Miss Blanch Burright,, now at-
tending the Vulpaiiso Univeisity,
\ alpariso, ludiunti, is making
expenses using the Byrne
System. Scores of other grad-
uates, who have won their wuy
t.) success by using shorthand as
a stepping stone, ate greutfni t«
the C. C. B. C. for their success-
ful business training.
For the latest improved
systems and best methods, at-
tend no other than the C. C. B.
I-or particulars write,
CAPITAL CITY BUSINESS
A Card Of Thanks
I take this opportunity of
thanking the Davenport School
for the lovely muffler and pin,
which I received Christmas eve.'
I certainly very much appreciate
this gift and the spirit in which
it was givon. If I have, or can
help just a litl*. to make this
world brighter and the living of
o „ life therein moredleasunr I shall
Roy Harrison visited a couple indeed be pleated.—J M Km,
>! days in Stroirt tin-first of tho ball.
Mr. ami Mrs. Ezra Brown
cam.) over from Stroud Sunday
to visn at the Engeoe Dye home.
I - J. Jones and three
smallest children are visiting re-
latives at lexington.
Miss Fannie Castle, who is
eichiug school near Tulsa, is
here spending the Holidays.
LOST—a hunch of four keys.
If found i* 11 , t hiB office and
receive a re 0 cents.
Then do it.
n in advance.
Mr. and Mrs. Plato Kimbal!
mved one day last week from
Home, Kansas. They iutend to
n ike this their future home.
Hcmi 1 Hil. returned Saturday
to his home in Perkins, after
Spending a couple of days at the
home of Ye Editor ad acting
as one of tlie judges in the Vic-
Mr. and Mrs. I). C. Cornelson
came dow n from Oklahoma City
Christmas day to visit at the
parental home of N, S. Robber
son. Mr. Cornelson returned
Monday, while his wife will
spend the balance of the week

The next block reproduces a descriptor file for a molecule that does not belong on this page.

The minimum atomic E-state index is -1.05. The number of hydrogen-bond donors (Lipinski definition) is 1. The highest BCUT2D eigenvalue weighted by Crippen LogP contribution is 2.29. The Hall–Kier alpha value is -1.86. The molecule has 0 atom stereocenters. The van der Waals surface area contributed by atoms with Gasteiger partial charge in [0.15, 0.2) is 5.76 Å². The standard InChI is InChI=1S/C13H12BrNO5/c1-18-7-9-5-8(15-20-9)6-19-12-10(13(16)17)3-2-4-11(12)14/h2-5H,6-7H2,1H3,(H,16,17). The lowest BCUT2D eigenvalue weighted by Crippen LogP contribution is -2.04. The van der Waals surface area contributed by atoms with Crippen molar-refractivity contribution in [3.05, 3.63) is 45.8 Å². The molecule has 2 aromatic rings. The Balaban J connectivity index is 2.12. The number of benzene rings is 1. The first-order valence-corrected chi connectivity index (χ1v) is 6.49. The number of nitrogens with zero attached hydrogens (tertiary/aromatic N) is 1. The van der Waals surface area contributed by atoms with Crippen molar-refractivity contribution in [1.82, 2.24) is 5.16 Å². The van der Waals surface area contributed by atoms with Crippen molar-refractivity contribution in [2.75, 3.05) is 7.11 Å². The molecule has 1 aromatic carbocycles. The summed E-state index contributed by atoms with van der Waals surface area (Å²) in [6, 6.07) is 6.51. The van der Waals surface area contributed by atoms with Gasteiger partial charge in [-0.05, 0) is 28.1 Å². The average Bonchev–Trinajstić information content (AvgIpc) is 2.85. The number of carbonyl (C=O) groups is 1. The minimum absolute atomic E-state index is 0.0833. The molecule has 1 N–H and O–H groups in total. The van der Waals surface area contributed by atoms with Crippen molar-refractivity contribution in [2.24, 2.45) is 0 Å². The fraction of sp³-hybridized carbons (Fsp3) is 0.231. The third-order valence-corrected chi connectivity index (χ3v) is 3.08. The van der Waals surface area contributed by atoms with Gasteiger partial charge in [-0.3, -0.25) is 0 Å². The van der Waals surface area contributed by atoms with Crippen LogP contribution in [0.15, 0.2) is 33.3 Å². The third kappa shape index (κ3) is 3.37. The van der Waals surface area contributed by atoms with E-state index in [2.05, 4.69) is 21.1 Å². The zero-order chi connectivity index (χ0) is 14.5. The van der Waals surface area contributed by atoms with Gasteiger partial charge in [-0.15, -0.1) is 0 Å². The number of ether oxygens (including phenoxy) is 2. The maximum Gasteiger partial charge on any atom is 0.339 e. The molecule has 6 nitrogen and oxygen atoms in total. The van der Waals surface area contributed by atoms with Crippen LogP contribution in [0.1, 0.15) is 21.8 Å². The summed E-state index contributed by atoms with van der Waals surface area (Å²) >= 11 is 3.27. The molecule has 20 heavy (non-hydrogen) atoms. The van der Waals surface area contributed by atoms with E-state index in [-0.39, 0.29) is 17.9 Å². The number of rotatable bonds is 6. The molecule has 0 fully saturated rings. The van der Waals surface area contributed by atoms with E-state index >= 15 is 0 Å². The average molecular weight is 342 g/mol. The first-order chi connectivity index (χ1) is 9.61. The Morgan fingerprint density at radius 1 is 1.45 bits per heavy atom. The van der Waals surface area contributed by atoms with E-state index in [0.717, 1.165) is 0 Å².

About South America
1 he United States is becoming
more and more interested in
South America, not only be-
cause of trade possibilities, but
also because our stand on the
lonro i ctrine msy on—e ,]av
•li'UO'i ' ° K' war
1 ' in isioii of South
American terrier b> •.*. am.
I f a greedy European monarch.
Read the special article on Ar-
gentine, "Valley of the Rio
Negro," which appears in this
issue of the New Era.
A Card Of Thanks
I wish, through flie New Era,
to thank my many friends for
their loyal support in the recent
contest. Especially do I wish to
thank Mrs. Olson.—Sincerely,
Mrs. J. E. Wright.
Mrs. Florida Castle will sell at
public auction an Jan. 4, 191G,
some chickens, hogs, horses, cat-
tle and feed, at the old Bellice
I farm, adjoining Davenport ou
If you owe the Davenport
Merc Co. you know it. These
notes and accounts are in my
hands for collection. Mr. Can-
field intrusts me for collections
on all unpaid claims th" first of
the year. Now, come in at once
and save this annoyance.—B. F.
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Tryon, W. M. The New Era. (Davenport, Okla.), Vol. 7, No. 47, Ed. 1 Thursday, December 30, 1915, newspaper, December 30, 1915; Davenport, Oklahoma. (gateway.okhistory.org/ark:/67531/metadc110036/m1/1/: accessed February 21, 2019), The Gateway to Oklahoma History, gateway.okhistory.org; crediting Oklahoma Historical Society.